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Recursion is a method of solving problems where the solution depends on solutions to smaller instances of the same problem. It is a common technique used in computer science, and is one of the central ideas of functional programming. Let's explore recursion by looking at some examples.

You have to be aware that recursion isn't always the best solution for a problem. Sometimes it can be more efficient to use a loop and a producer-consumer strategy instead of recursion. But, in some cases, recursion is the more elegant solution.

When you call functions inside functions, the compiler will store the return point, value and variables on the stack, and it has limited size. Each time you call a function, it is added to the top of the stack. When the function returns, it is removed from the top of the stack. The last function to be called is the first to be returned. This is called the call stack. A common source of problems in programming is when the call stack gets too big. This is called a stack overflow. This is why you should be careful when using recursion.

Fibonacci numbers

The Fibonacci numbers are a sequence of numbers where each number is the sum of the two numbers before it. The constraints are: the first number is 0, the second number is 1, it only run on integers and it is not negative. The sequence looks like this:

int fibonacci(int n) {
    // base case
    if (n == 0 || n == 1)
        return n;
    else // recursive case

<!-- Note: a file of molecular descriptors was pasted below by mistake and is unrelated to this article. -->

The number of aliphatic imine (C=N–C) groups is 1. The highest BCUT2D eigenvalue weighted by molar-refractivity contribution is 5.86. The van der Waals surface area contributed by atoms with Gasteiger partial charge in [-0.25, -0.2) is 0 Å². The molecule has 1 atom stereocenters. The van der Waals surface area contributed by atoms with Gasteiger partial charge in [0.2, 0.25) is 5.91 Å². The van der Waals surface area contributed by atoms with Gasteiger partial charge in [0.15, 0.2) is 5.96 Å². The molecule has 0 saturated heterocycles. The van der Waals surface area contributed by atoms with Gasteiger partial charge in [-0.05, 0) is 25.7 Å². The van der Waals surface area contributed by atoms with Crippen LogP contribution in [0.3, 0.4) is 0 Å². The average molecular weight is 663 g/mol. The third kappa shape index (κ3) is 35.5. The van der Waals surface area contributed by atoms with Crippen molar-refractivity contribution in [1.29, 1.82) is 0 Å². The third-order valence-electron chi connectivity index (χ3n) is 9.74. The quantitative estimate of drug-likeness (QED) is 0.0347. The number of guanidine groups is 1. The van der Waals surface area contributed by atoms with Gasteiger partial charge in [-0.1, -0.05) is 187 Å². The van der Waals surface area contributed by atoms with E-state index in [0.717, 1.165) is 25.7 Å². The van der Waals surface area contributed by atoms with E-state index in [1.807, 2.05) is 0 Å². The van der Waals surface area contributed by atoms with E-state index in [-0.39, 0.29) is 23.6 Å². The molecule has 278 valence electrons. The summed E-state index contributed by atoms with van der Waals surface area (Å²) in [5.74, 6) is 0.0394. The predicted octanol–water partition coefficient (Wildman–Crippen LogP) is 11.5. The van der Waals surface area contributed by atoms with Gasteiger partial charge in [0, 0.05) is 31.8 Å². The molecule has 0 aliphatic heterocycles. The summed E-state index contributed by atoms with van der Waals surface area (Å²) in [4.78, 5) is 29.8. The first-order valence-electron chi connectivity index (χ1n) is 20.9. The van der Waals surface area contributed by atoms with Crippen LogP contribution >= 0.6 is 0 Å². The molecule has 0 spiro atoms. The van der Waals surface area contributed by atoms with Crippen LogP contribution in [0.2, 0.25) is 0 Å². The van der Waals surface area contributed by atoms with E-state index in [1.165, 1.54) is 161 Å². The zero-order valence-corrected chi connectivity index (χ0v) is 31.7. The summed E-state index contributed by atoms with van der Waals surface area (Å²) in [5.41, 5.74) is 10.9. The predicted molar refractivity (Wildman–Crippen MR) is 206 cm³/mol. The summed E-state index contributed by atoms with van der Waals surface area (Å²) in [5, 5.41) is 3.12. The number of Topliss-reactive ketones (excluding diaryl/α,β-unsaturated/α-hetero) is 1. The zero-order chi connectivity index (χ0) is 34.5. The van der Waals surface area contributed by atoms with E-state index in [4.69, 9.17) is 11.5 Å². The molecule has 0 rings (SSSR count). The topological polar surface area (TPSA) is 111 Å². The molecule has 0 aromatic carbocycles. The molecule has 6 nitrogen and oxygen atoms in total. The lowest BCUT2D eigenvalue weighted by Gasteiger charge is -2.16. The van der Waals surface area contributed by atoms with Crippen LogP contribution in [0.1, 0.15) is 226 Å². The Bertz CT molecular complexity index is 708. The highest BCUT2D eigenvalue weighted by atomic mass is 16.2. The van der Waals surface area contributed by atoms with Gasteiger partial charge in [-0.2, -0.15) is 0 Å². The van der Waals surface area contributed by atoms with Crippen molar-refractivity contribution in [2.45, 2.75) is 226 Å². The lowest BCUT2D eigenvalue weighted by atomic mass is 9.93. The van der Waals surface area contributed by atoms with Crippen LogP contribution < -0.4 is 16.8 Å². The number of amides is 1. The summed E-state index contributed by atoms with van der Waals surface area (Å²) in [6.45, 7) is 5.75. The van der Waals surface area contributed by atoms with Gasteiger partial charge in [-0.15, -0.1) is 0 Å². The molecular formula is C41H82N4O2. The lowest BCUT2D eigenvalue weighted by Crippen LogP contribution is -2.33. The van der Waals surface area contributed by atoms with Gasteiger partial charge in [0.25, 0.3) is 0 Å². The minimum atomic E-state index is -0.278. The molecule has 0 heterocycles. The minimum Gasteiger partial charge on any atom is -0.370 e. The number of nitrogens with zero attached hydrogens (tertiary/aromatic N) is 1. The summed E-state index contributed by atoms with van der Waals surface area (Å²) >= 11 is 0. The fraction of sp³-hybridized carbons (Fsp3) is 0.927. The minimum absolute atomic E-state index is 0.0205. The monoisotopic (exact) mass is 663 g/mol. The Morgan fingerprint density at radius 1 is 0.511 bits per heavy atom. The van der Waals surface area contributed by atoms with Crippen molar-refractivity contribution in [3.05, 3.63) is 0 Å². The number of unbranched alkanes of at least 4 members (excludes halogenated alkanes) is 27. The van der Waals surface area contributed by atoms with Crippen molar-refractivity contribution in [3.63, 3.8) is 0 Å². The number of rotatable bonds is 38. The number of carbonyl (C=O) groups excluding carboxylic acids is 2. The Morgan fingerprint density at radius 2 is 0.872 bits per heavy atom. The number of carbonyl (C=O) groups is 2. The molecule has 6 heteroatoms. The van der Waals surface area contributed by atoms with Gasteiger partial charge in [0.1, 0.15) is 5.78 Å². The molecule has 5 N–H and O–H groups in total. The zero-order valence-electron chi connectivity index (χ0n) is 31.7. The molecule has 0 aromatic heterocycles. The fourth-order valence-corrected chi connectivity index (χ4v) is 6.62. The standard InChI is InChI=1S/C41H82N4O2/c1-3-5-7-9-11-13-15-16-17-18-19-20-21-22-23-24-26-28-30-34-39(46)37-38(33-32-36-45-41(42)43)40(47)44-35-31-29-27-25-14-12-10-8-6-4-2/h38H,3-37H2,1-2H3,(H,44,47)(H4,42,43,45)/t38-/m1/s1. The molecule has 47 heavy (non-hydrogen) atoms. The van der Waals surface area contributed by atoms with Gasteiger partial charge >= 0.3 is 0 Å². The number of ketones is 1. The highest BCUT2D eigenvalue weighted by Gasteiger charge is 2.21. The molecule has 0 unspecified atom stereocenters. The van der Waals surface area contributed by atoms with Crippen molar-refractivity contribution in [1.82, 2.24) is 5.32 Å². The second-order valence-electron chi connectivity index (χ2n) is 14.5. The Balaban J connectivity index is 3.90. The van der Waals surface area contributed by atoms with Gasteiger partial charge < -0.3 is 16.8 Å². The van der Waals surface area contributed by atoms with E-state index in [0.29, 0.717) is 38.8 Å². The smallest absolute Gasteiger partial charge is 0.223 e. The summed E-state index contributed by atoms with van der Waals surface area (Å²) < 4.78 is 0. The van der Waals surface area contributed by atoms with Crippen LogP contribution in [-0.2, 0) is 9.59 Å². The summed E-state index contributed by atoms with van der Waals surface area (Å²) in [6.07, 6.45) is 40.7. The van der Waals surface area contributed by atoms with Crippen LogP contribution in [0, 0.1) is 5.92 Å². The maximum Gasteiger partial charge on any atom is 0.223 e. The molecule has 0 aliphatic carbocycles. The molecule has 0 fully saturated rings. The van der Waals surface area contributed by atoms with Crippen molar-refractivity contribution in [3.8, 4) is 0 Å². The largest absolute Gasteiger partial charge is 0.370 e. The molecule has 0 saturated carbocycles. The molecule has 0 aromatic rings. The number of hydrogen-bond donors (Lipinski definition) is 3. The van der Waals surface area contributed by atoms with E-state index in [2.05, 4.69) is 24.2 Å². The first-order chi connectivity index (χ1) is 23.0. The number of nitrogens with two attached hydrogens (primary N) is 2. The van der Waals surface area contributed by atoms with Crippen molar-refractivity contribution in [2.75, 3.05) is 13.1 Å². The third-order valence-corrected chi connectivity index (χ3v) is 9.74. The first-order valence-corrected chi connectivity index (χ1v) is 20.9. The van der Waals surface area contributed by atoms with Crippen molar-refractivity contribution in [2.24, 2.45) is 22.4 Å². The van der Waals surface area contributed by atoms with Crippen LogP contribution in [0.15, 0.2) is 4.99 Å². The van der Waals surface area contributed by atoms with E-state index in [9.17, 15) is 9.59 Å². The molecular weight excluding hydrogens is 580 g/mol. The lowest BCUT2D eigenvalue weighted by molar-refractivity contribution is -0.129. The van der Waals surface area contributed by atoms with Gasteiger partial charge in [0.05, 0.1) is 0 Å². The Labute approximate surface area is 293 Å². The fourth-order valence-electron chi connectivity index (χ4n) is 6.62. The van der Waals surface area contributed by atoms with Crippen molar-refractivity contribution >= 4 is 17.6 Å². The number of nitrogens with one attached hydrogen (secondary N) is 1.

return fibonacci(n - 1) + fibonacci(n - 2);

Factorial numbers

The factorial of a number is the product of all the numbers from 1 to that number. It only works for positive numbers greater than 1.

int factorial(int n) {
    // base case
    if (n <= 1)
        return 1;
    else // recursive case
        return n * factorial(n - 1);

Divide and Conquer

Divide and conquer is a method of solving problems by breaking them down into smaller subproblems. It is extensively used to reduce the complexity of some algorithms and increase readability.

Imagine that you already have a sorted array of numbers and you want to find the location of a specific number in that array. You can use a binary search to find it. The binary search works by dividing the array in half and checking if the number you are looking for is in the first half or the second half. If it is in the first half, you repeat the process with the first half of the array. If it is in the second half, you repeat the process with the second half of the array. You keep doing this until you find the number or you know that it is not in the array.

// recursive binary search on a sorted array to return the position of a number
int binarySearch(int arr[], int start, int end, int number) {
    // base case
    if (start > end)
        return -1; // number not found
    else {
        // recursive case
        int mid = (start + end) / 2;
        // return the middle if wi find the number
        if (arr[mid] == number)
            return mid;
        // if the number is smaller than the middle, search in left side
        else if (arr[mid] > number)
            return binarySearch(arr, start, mid - 1, number);
        // if the number is bigger than the middle, search in right side
            return binarySearch(arr, mid + 1, end, number);

Binary search plays a fundamental role in Newton's method, which is a method to find and approximate the result of complex mathematical functions such as the square root of a number. Binary-sort is extensively used in sorting algorithms such as quick sort and merge sort.

Merge sort

Please refer to the Merge sort section in the sorting chapter.